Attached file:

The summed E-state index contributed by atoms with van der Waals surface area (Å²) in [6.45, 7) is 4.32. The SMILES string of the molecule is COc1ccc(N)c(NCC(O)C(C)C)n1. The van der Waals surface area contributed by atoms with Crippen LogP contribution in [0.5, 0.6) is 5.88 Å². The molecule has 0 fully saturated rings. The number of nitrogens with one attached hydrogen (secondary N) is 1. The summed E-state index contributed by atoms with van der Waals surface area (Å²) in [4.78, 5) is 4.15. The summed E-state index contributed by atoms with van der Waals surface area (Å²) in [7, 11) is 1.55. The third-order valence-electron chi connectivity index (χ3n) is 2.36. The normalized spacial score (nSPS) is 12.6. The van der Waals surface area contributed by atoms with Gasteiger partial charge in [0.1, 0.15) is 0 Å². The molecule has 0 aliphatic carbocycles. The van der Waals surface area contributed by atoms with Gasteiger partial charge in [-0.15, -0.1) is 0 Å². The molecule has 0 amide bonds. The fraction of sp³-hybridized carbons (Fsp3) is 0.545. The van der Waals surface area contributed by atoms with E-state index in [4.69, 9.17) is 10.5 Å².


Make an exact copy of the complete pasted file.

The summed E-state index contributed by atoms with van der Waals surface area (Å²) in [6.45, 7) is 4.32. The SMILES string of the molecule is COc1ccc(N)c(NCC(O)C(C)C)n1. The van der Waals surface area contributed by atoms with Crippen LogP contribution in [0.5, 0.6) is 5.88 Å². The molecule has 0 fully saturated rings. The number of nitrogens with one attached hydrogen (secondary N) is 1. The summed E-state index contributed by atoms with van der Waals surface area (Å²) in [4.78, 5) is 4.15. The summed E-state index contributed by atoms with van der Waals surface area (Å²) in [7, 11) is 1.55. The third-order valence-electron chi connectivity index (χ3n) is 2.36. The normalized spacial score (nSPS) is 12.6. The van der Waals surface area contributed by atoms with Gasteiger partial charge in [0.1, 0.15) is 0 Å². The molecule has 0 aliphatic carbocycles. The van der Waals surface area contributed by atoms with Gasteiger partial charge in [-0.15, -0.1) is 0 Å². The molecule has 0 amide bonds. The fraction of sp³-hybridized carbons (Fsp3) is 0.545. The van der Waals surface area contributed by atoms with E-state index in [4.69, 9.17) is 10.5 Å².